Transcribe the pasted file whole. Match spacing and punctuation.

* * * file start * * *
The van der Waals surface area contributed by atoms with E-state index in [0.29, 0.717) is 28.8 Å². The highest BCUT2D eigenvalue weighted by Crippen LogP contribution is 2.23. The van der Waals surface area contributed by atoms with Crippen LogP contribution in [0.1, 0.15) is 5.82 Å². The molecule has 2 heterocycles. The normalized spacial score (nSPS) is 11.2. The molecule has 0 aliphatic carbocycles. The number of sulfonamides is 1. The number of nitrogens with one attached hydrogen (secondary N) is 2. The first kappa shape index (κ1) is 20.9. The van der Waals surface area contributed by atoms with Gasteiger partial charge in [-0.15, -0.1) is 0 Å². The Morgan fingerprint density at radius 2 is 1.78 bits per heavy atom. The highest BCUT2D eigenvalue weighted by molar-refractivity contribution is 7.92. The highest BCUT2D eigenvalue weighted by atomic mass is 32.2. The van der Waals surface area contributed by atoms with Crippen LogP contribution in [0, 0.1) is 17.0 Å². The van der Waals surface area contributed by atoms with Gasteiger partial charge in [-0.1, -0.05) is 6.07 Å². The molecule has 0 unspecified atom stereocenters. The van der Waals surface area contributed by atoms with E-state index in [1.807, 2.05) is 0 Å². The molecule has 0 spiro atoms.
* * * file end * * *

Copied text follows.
The van der Waals surface area contributed by atoms with E-state index in [0.29, 0.717) is 28.8 Å². The highest BCUT2D eigenvalue weighted by Crippen LogP contribution is 2.23. The van der Waals surface area contributed by atoms with Crippen LogP contribution in [0.1, 0.15) is 5.82 Å². The molecule has 2 heterocycles. The normalized spacial score (nSPS) is 11.2. The molecule has 0 aliphatic carbocycles. The number of sulfonamides is 1. The number of nitrogens with one attached hydrogen (secondary N) is 2. The first kappa shape index (κ1) is 20.9. The van der Waals surface area contributed by atoms with Gasteiger partial charge in [-0.15, -0.1) is 0 Å². The Morgan fingerprint density at radius 2 is 1.78 bits per heavy atom. The highest BCUT2D eigenvalue weighted by molar-refractivity contribution is 7.92. The highest BCUT2D eigenvalue weighted by atomic mass is 32.2. The van der Waals surface area contributed by atoms with Crippen LogP contribution in [0, 0.1) is 17.0 Å². The van der Waals surface area contributed by atoms with Gasteiger partial charge in [-0.1, -0.05) is 6.07 Å². The molecule has 0 unspecified atom stereocenters. The van der Waals surface area contributed by atoms with E-state index in [1.807, 2.05) is 0 Å². The molecule has 0 spiro atoms.